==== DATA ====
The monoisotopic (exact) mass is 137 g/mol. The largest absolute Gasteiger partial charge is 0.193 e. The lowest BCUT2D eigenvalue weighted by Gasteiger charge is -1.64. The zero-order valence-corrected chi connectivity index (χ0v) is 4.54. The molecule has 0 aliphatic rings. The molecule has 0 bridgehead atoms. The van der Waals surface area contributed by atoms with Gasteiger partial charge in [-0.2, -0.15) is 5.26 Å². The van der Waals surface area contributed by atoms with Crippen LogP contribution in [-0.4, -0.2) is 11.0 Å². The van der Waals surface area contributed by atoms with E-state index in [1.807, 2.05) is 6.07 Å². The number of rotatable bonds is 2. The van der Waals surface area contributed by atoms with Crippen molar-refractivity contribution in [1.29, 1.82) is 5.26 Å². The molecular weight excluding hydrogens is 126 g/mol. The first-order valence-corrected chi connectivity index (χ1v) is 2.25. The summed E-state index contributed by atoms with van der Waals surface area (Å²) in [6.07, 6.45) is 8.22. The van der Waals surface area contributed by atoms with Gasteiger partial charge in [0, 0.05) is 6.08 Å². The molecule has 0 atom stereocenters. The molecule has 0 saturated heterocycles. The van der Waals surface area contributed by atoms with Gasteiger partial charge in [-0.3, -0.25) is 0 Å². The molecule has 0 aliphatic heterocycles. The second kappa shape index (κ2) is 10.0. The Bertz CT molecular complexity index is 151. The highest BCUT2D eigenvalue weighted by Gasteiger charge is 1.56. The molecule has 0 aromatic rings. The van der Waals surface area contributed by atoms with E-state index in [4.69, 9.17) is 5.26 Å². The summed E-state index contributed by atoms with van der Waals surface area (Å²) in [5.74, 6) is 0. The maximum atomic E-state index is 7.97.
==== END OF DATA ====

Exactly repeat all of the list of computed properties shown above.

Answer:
The monoisotopic (exact) mass is 137 g/mol. The largest absolute Gasteiger partial charge is 0.193 e. The lowest BCUT2D eigenvalue weighted by Gasteiger charge is -1.64. The zero-order valence-corrected chi connectivity index (χ0v) is 4.54. The molecule has 0 aliphatic rings. The molecule has 0 bridgehead atoms. The van der Waals surface area contributed by atoms with Gasteiger partial charge in [-0.2, -0.15) is 5.26 Å². The van der Waals surface area contributed by atoms with Crippen LogP contribution in [-0.4, -0.2) is 11.0 Å². The van der Waals surface area contributed by atoms with E-state index in [1.807, 2.05) is 6.07 Å². The number of rotatable bonds is 2. The van der Waals surface area contributed by atoms with Crippen molar-refractivity contribution in [1.29, 1.82) is 5.26 Å². The molecular weight excluding hydrogens is 126 g/mol. The first-order valence-corrected chi connectivity index (χ1v) is 2.25. The summed E-state index contributed by atoms with van der Waals surface area (Å²) in [6.07, 6.45) is 8.22. The van der Waals surface area contributed by atoms with Gasteiger partial charge in [0, 0.05) is 6.08 Å². The molecule has 0 atom stereocenters. The molecule has 0 saturated heterocycles. The van der Waals surface area contributed by atoms with Gasteiger partial charge in [-0.3, -0.25) is 0 Å². The molecule has 0 aliphatic heterocycles. The second kappa shape index (κ2) is 10.0. The Bertz CT molecular complexity index is 151. The highest BCUT2D eigenvalue weighted by Gasteiger charge is 1.56. The molecule has 0 aromatic rings. The van der Waals surface area contributed by atoms with E-state index in [4.69, 9.17) is 5.26 Å². The summed E-state index contributed by atoms with van der Waals surface area (Å²) in [5.74, 6) is 0. The maximum atomic E-state index is 7.97.